(Guest author: Jeff Cannon)
Eating disorders are a complex issue: they are the result of both genetics and societal pressures. For people who are genetically predisposed to disorders such as anorexia and bulimia, the pressures of our 24/7 media world and society in general can be overwhelming. The eating disorder may take over, spiraling the person out of control. As some say, “genetics loads the gun, but society pulls the trigger.”
While not a cure, meditation and mindfulness are two powerful practices that can help moderate the noise and distractions of the world in general. They can reduce the impact of advertising and other societal triggers that can lead to larger issues. Meditation and mindfulness can provide a tool for those from eating disorders to ground themselves, so that they can gain some control over their lives and their disorders.
Deep Breathing Mini Meditation
The key to an effective meditation practice is learning how to use your breath as a way to center yourself. A few minutes in meditation can calm you, lower your blood pressure, reduce your anxiety and keep you grounded no matter where you are. If you start to feel anxious, take a breath in through your nose by slowly moving your diaphragm downward. Feel your abdomen expand for a slow count to eight. Hold it for a count to two and slowly exhale it for another count to eight. Feel the air slowly enter and then slowly leave your body. As thoughts enter your mind, simply acknowledge them, and then return your focus to your count. Use this as a way to ground yourself at any point in your day – even if for a few minutes.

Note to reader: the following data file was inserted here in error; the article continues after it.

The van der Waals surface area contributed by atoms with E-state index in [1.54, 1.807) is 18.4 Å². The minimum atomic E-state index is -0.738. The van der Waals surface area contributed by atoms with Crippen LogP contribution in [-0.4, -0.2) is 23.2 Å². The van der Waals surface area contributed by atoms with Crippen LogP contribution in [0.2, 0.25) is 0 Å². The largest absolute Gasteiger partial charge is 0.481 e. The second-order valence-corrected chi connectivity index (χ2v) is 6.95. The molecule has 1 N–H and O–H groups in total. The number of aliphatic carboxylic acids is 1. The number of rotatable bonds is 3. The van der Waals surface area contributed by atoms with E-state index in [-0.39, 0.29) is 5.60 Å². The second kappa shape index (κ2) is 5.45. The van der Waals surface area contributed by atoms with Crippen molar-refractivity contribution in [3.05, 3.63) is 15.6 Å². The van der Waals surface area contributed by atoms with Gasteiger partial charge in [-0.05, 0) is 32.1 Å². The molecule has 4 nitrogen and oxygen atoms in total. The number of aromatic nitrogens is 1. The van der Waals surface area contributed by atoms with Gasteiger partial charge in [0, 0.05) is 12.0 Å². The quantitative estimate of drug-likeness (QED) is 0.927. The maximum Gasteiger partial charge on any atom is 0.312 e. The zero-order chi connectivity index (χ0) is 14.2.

There is no better time to set the pace of your day than when you first wake up. Before you get out of bed in the morning, take a few minutes to place attention on your breathing. Put one hand on your abdomen and the other on your chest and take a few deep breaths. Don’t just jump into your day, give yourself the three, five even ten minutes you deserve to balance your morning, steady your thoughts and guide your day in the right direction.
Acknowledge your feelings
When your emotions start to rise, don’t just let them take over. Be aware of them. Make a note of how you are feeling. For example, if someone makes a snide comment, acknowledge how you feel. Actually say to yourself, “I’m feeling upset,” or “I’m feeling scared.” Even if you are not the focus of what is being said, become aware of how someone else’s life is affecting your own. Remind yourself that although you have no control over the world around you, but you can control how you respond to it. If you need to, step away and take a mini-meditation break to return yourself to a place of calm.
Hopefully these exercises can help maintain a sense of calm and control throughout your day, so that you can live your life, your way.
Guest author Jeff Cannon is an avid meditator, and credits meditation and other mind-body practices with his success is managing a dangerous medical crisis. Read more about Jeff’s story and gain hope in The Simple Truth.
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